Villains Are Characters Too / Maggie Toussaint

Villains Are Characters Too

by Maggie Toussaint

Writers often use “antagonist” and “villain” interchangeably. Though both labels may apply to the same character, there is a distinction.

An antagonist is a plot role. They aren’t necessarily evil. However, they are opposed to the protagonist, and their opposition drives the story conflict. In short, antagonists spend their time antagonizing.

Villains are a character type, not a plot role. They have evil motivations and actions. A villain isn’t necessarily opposed to the protagonist. According to Merriam-Webster.com, a villain is “a character in a story or play who opposes the hero; a deliberate scoundrel or criminal; or one blamed for a particular evil or difficulty.”

My forthcoming paranormal mystery, Confound It, has a villain and antagonists. In the story, multiple suspects are openly hostile when investigators start lifting the rocks of their lives. As for the villain, he removes his web of associates to stay concealed.

Multiple types of villains exist. The distinction is based on their path to villainy and the rottenness of their deeds. A list of five villain types, as identified by Nancy Kress in her “The Bad Guys” chapter of Dynamic Characters, follows.

  1. Accidental—This villain’s character flaw is fatal and does him in. Often accidental villains feel regret. His fatal flaw remains consistent throughout the story.
  2. Intentional—From the start this guy plans evil deeds. This villain needs texture, layered characterization, and quirks.
  3. Surprise—This character is deeply embedded in the story, often disguised in a supporting role. He has no point of view (POV) scenes. For believability, plant hints that something isn’t quite right. Positive character traits before his evil action (such as charm, looks, and smarts) must mesh with negative perception of the same traits after-the-act (manipulative and self-absorbed).
  4. Over-the-top weirdo—This villain is unrepentant, untextured, and downright abrasive. For best effect, this villain’s evil is pitted against the protagonist’s weakness. A few layered truths about the weirdo in the story will entice readers to believe his over the top actions.
  5. Evil-all-around villain—This villain has no redeeming qualities. He’s evil out of stupidity, weakness, or selfishness. He ruins lives without a qualm.

Writers should craft layered villains complete with goal, motivation, and conflict. Reaching beyond the standard villain “3 Ms” of maniacal laughter, minions and monologues will add to plausibility.

A villain is the hero of his own story. He should have an identifiable human weakness or eccentricity. It’s best if his goal opposes the protagonist’s goal to provide maximum conflict. The hero usually stands in the way of the villain’s goal.

A sympathetic villain has strong motivation and will do anything for his goal, which may be evil. He’s antagonistic, often criminally so, and operates under his own code of honor. Prejudice or society’s mistreatment of him may incite his call to action. Some are prey for truly malevolent forces, a story twist I use in Confound It to raise the stakes.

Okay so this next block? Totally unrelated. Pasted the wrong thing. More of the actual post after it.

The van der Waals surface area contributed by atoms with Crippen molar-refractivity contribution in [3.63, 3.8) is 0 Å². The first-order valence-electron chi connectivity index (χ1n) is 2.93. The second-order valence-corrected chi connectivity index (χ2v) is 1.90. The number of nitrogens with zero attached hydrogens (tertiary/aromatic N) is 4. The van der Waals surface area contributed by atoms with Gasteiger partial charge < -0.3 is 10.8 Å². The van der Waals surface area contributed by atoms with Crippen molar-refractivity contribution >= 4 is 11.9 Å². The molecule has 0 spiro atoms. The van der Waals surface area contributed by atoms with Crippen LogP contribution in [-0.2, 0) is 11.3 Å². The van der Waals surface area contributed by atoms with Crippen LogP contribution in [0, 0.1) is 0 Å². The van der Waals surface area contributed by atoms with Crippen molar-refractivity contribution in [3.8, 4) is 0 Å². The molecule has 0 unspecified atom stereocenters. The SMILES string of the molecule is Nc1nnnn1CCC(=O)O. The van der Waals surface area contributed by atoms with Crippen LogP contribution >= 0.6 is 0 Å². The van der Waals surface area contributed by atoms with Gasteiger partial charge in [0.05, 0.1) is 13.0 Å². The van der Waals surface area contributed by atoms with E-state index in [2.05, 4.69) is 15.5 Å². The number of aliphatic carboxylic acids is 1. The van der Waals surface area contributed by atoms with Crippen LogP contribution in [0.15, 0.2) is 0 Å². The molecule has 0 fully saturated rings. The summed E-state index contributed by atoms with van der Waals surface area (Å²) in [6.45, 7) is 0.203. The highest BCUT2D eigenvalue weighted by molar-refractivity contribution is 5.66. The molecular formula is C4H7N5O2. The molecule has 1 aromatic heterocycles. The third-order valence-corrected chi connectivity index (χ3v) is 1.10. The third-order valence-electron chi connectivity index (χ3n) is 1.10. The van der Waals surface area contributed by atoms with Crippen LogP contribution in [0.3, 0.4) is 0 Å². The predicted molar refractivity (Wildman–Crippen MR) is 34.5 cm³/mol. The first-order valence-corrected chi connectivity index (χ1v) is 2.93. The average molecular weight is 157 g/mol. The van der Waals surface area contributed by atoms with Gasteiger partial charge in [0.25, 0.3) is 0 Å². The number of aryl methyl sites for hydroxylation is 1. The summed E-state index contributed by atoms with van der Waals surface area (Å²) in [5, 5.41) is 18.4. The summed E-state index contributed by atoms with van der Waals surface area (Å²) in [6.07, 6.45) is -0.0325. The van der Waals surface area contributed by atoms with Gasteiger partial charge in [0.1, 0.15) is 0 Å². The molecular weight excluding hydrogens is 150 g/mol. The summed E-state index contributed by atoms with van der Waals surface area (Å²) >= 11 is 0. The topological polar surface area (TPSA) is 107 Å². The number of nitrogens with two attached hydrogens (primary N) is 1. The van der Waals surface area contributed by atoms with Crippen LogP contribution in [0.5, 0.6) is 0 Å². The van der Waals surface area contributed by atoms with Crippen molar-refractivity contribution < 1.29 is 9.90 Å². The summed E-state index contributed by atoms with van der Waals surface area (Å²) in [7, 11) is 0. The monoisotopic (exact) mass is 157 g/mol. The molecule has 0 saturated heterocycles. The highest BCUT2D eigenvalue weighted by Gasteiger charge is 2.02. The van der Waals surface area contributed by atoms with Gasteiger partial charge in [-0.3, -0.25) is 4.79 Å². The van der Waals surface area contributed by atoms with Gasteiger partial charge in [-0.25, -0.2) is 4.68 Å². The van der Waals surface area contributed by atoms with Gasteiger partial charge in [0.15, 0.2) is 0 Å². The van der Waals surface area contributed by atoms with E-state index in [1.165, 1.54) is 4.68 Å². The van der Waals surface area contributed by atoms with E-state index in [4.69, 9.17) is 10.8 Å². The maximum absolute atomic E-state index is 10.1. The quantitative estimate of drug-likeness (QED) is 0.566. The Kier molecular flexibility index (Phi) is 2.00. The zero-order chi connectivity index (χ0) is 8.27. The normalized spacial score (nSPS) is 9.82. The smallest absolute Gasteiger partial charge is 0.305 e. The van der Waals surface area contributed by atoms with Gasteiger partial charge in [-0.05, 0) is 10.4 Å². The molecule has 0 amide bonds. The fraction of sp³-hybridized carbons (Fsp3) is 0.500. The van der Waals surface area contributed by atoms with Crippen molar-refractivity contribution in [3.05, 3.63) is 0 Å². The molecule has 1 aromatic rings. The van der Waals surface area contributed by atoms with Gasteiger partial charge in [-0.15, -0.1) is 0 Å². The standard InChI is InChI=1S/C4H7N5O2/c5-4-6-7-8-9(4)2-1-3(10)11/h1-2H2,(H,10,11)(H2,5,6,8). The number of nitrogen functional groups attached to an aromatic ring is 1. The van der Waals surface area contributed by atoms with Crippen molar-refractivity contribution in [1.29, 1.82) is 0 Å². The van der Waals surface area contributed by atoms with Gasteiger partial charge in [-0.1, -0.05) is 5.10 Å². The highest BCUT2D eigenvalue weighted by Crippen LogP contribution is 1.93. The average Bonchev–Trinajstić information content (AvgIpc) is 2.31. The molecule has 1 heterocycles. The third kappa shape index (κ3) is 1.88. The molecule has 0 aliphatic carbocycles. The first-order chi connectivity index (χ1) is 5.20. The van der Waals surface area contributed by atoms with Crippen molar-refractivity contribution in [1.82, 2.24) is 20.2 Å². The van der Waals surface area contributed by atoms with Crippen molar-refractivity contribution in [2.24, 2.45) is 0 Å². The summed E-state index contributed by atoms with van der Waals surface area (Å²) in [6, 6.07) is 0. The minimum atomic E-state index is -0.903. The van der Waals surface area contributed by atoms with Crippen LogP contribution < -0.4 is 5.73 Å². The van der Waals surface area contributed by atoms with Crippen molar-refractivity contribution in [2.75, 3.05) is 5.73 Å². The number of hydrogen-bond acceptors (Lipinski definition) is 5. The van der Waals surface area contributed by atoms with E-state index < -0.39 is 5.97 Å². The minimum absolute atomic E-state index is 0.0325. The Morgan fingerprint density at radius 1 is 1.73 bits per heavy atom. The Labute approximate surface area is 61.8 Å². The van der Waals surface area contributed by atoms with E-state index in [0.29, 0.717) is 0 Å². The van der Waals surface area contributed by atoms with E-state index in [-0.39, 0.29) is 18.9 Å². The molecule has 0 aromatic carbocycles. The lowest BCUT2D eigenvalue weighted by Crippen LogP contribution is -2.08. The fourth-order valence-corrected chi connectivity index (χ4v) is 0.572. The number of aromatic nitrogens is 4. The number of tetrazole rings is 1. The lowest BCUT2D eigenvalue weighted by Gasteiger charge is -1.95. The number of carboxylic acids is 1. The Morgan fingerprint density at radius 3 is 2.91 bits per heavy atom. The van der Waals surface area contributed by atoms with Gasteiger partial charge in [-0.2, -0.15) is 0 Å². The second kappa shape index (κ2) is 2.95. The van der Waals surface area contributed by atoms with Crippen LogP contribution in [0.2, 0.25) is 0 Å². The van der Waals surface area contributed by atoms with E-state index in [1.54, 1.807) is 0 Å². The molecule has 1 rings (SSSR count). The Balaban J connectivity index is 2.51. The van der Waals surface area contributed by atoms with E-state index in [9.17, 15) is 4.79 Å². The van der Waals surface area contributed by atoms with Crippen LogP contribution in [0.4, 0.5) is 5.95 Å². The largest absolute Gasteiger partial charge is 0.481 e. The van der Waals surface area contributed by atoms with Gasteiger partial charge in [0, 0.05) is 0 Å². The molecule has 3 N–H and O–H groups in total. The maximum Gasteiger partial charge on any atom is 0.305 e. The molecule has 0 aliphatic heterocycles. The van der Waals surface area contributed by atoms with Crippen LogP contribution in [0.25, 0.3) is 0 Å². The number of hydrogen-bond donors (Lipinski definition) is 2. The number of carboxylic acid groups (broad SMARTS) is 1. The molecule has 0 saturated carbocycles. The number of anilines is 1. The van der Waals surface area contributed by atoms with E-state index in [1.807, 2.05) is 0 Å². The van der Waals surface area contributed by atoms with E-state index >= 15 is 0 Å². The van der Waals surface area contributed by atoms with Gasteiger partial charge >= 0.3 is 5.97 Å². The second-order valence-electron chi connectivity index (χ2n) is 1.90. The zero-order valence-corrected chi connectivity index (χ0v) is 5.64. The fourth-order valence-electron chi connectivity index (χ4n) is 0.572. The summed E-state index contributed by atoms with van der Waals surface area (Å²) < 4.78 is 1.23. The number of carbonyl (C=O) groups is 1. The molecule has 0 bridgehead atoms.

Psychological, emotional, and story-specific elements help create a strong villain. For best effect, create complex, authentic, sympathetic (if possible), and conflicted villains.

The villain often serves as a character foil to the protagonist. He’s similar in some ways, but each needs an equal depth of character. Therefore, when the villain reveals dark truths, the reader buys into the villain’s character. This psychological challenge is often more memorable than if the villain attacks the protagonist with lethal intent.

The protagonist has fears she doesn’t want to face, but the villain exploits this weakness. Exposing truths the protagonist would rather deny prompts fear in the protagonist. The villain needles the protagonist with these dark truths, creating ongoing story conflict.

By inciting conflict, the villain forces the protagonist’s hand. Their final clash pushes the protagonist into saving the day. In my book Confound It, the villain entraps female sleuth Baxley Powell and forces her into his service. All is lost, or so it seems.

Villains must be stopped in a way that’s worthy of them. Irony and karma are good instruments of destruction. For instance, if a villain diverts a town’s energy to fuel his evil empire, the town should retaliate through his weakness.

Using these techniques, writers can create memorable villains. Readers will talk about that complex character long after the book is finished.

Southern author Maggie Toussaint writes cozy and paranormal mysteries. Confound It, book five in a series, is her latest Dreamwalker Mystery. The next book in the series, Dreamed It, releases June 2019. Maggie also writes a romantic mystery novella series. She’s president of the Southeast chapter of Mystery Writers of America and a board member of LowCountry Sisters In Crime. Visit her at https://www.maggietoussaint.com.


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Thanks to Joseph Borden and publisher/editorial director Clay Stafford for their assistance in putting together this week’s editorial.